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Abd-Ali v. Sibanda

United States District Court, W.D. Pennsylvania

July 16, 2019

WALI IBN AL-ISLAM ABD-ALI, Plaintiff,
v.
CHAPLAIN SIBANDA, et al., Defendants.

          MEMORANDUM ORDER

          SUSAN PARADISE BAXTER, UNITED STATES DISTRICT JUDGE

         On January 17, 2019, this Court entered an Order granting Defendants summary judgment as to Plaintiff's Eid Feast claims for failure to exhaust administrative remedies, and dismissing Defendants Muhammad, Mayer, and Kalist for their lack of personal involvement [ECF No. 65].[1] Presently before the Court is Plaintiff's motion for certificate of finality [ECF No. 83] requesting an order certifying the foregoing determinations as final for purposes of an immediate appeal, pursuant to Rule 54(b) of the Federal Rules of Civil Procedure.

         Rule 54(b) provides that, when an action presents more than one claim for relief, “the court may direct entry of a final judgment as to one or more, but fewer than all, claims or parties only if the court expressly determines that there is no just reason for delay.” Fed.R.Civ.P. 54(b). This rule is designed “to strike a balance between the undesirability of piecemeal appeals and the need for making review available at a time that best serves the needs of the parties.” Berckeley Inv. Grp., Ltd. v. Colkitt, 455 F.3d 195, 202 (3d Cir. 2006). “Courts consider the following factors in evaluating a request for certification pursuant to Rule 54(b): ‘the relationship of the adjudicated and unadjudicated claims, the possibility that the need for review might be mooted by ongoing litigation in the district court, the possibility that the Court of Appeals might be obligated to consider the same or closely related issues a second time, the presence of any claim or counterclaim which could result in a set-off against the judgment, and miscellaneous factors such as delay, judicial economy solvency, and time for trial.' Larry Pitt & Associates v. Lundy Law, LLP, 2015 WL 12806506, at *1 (E.D. Pa. 2015) (citing Waldorf v. Shuta, 143 F.3d 601, 609 (3d Cir. 1998) (internal citations omitted)).” Marinkovic v. Battaglia, 2017 WL 3671243, at *4 (W.D. Pa. Aug. 25, 2017).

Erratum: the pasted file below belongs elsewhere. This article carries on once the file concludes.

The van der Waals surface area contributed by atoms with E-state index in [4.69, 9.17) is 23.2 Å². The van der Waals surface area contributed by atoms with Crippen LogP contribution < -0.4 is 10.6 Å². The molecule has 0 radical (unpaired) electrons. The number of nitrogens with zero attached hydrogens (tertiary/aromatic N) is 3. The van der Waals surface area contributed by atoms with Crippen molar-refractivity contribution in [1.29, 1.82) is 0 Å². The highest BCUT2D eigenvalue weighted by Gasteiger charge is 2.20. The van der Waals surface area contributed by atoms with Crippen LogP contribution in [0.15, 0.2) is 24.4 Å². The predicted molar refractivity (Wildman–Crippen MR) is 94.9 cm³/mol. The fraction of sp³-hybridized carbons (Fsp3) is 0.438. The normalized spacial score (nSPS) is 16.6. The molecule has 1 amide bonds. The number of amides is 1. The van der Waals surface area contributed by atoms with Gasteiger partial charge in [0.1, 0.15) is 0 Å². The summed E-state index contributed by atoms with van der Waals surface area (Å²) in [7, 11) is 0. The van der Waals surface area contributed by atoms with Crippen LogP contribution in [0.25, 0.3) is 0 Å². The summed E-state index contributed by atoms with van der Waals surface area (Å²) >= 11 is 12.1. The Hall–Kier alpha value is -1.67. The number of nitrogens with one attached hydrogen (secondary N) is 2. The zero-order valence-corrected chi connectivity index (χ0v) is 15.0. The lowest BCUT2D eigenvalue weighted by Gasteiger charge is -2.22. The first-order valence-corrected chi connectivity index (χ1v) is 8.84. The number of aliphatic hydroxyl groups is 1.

Similarly, 28 U.S.C. § 1292(b) provides:

When a district judge, in making in a civil action an order not otherwise appealable under this section, shall be of the opinion that such order involves a controlling question of law as to which there is substantial ground for difference of opinion and that an immediate appeal from the order may materially advance the ultimate termination of the litigation, he shall so state in writing in such order.

Id. Under both rules, the trial court's decision to permit the appeal of non-final orders of court is entirely discretionary. See Curtiss-Wright Corp. v. Gen. Elec. Co., 446 U.S. 1, 8 (1980) (observing that Rule 54(b) relies on “the sound judicial discretion of the district court to determine the appropriate time when each final decision in a multiple claims action is ready for appeal.”); Bachowsky v. Usery, 545 F.2d 363, 368 (3d Cir. 1976) (noting that certification pursuant to 28 U.S.C. § 1292(b) “is wholly within the discretion of the courts”).

         Because piecemeal litigation is generally disfavored, certification under Rule 54(b) should only be granted in unusual cases where failing to allow an immediate appeal would create some hardship or injustice, or where allowing the appeal would increase judicial efficiency. Here, Plaintiff argues that the delay of appealing the Court's non-final order until after trial of the remaining claims would be unjust and carry the risk of “an expensive, duplicative trial” if the appeals court later ends up overturning the Court's non-final summary judgment order (ECF No. 84, at p. 3). However, such circumstances are present in all cases in which fewer than all claims are dismissed pre-trial and, thus, fail to establish hardship or injustice. Moreover, because the trial of the remaining claims in this case is scheduled for October 1, 2019, an immediate appeal of the Court's non-final order would do more to impede, rather than increase, judicial efficiency.

         Section 1292(b) does not warrant a different result. Certification pursuant to Section 1292(b) should only be used “sparingly and in exceptional circumstances.” Burella v. City of Phila., 2010 WL 235110, at *4 (E.D. Pa. 2014). Courts are admonished not to “certify questions of relatively clear law merely because the losing party disagrees with the court's analysis.” In re Chocolate Confectionary Antitrust Litig., 607 F.Supp.2d 701, 706 (M.D. Pa. 2009). Such is the case here. Despite Plaintiffs objections to the contrary, the Court's finding that Plaintiff failed to exhaust his administrative remedies as to his Eid Feast claims is adequately supported by this Circuit's judicial precedent, as well as the facts of this case, as discussed in this Court's Order dated January 17, 2019 (ECF No. 65, at pp. 6-7). The same is true of the Court's dismissal of Defendants Muhammad, Mayer, and Kalist, based on their lack of personal involvement. Thus, there is no substantial ground for difference of opinion that might justify invocation of Section 1292(b).

         AND NOW, THEREFORE, this 16th day of July, 2019, IT IS HEREBY ORDERED that Plaintiffs motion for certificate of finality [ECF NO. 83] is DENIED.

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Notes:

[1]In so doing, this Court adopted in part the Report and Recommendation of Magistrate Judge Richard A. Lanzillo [ECF No. 60] granting in part Defendants' motion ...


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